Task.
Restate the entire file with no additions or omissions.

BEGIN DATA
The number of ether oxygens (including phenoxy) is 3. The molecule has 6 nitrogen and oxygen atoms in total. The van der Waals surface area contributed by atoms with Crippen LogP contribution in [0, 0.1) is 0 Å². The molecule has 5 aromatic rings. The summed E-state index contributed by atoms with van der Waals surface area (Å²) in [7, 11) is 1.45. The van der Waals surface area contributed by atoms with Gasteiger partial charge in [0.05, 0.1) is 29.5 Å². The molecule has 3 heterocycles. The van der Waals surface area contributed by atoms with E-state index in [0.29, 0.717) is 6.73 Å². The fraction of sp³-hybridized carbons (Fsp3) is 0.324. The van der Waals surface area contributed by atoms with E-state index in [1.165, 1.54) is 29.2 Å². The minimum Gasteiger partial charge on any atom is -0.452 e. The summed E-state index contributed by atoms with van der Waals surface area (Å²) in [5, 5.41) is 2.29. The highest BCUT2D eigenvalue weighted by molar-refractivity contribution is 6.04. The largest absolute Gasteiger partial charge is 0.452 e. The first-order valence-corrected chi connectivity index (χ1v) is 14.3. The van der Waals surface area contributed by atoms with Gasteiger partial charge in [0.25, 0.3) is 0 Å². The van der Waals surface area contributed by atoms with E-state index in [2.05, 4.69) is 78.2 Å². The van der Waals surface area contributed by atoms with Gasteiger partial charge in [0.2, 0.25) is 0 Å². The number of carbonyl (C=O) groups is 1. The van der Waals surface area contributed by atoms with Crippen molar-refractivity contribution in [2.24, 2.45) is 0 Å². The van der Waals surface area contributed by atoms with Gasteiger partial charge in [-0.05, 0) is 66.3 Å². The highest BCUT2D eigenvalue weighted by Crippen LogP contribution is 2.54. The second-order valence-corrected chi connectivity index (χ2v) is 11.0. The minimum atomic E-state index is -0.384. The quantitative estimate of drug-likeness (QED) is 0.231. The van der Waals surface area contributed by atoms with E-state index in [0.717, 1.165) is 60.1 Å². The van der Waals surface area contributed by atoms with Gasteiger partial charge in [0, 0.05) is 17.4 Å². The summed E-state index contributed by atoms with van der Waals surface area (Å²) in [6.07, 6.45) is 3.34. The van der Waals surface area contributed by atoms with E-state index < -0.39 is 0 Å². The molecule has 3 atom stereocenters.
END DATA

The number of ether oxygens (including phenoxy) is 3. The molecule has 6 nitrogen and oxygen atoms in total. The van der Waals surface area contributed by atoms with Crippen LogP contribution in [0, 0.1) is 0 Å². The molecule has 5 aromatic rings. The summed E-state index contributed by atoms with van der Waals surface area (Å²) in [7, 11) is 1.45. The van der Waals surface area contributed by atoms with Gasteiger partial charge in [0.05, 0.1) is 29.5 Å². The molecule has 3 heterocycles. The van der Waals surface area contributed by atoms with E-state index in [0.29, 0.717) is 6.73 Å². The fraction of sp³-hybridized carbons (Fsp3) is 0.324. The van der Waals surface area contributed by atoms with E-state index in [1.165, 1.54) is 29.2 Å². The minimum Gasteiger partial charge on any atom is -0.452 e. The summed E-state index contributed by atoms with van der Waals surface area (Å²) in [5, 5.41) is 2.29. The highest BCUT2D eigenvalue weighted by molar-refractivity contribution is 6.04. The largest absolute Gasteiger partial charge is 0.452 e. The first-order valence-corrected chi connectivity index (χ1v) is 14.3. The van der Waals surface area contributed by atoms with Gasteiger partial charge in [0.25, 0.3) is 0 Å². The van der Waals surface area contributed by atoms with E-state index in [2.05, 4.69) is 78.2 Å². The van der Waals surface area contributed by atoms with Gasteiger partial charge in [0.2, 0.25) is 0 Å². The number of carbonyl (C=O) groups is 1. The van der Waals surface area contributed by atoms with Crippen molar-refractivity contribution in [2.24, 2.45) is 0 Å². The van der Waals surface area contributed by atoms with Gasteiger partial charge in [-0.05, 0) is 66.3 Å². The highest BCUT2D eigenvalue weighted by Crippen LogP contribution is 2.54. The second-order valence-corrected chi connectivity index (χ2v) is 11.0. The minimum atomic E-state index is -0.384. The quantitative estimate of drug-likeness (QED) is 0.231. The van der Waals surface area contributed by atoms with E-state index in [0.717, 1.165) is 60.1 Å². The van der Waals surface area contributed by atoms with Gasteiger partial charge in [0, 0.05) is 17.4 Å². The summed E-state index contributed by atoms with van der Waals surface area (Å²) in [6.07, 6.45) is 3.34. The van der Waals surface area contributed by atoms with E-state index < -0.39 is 0 Å². The molecule has 3 atom stereocenters.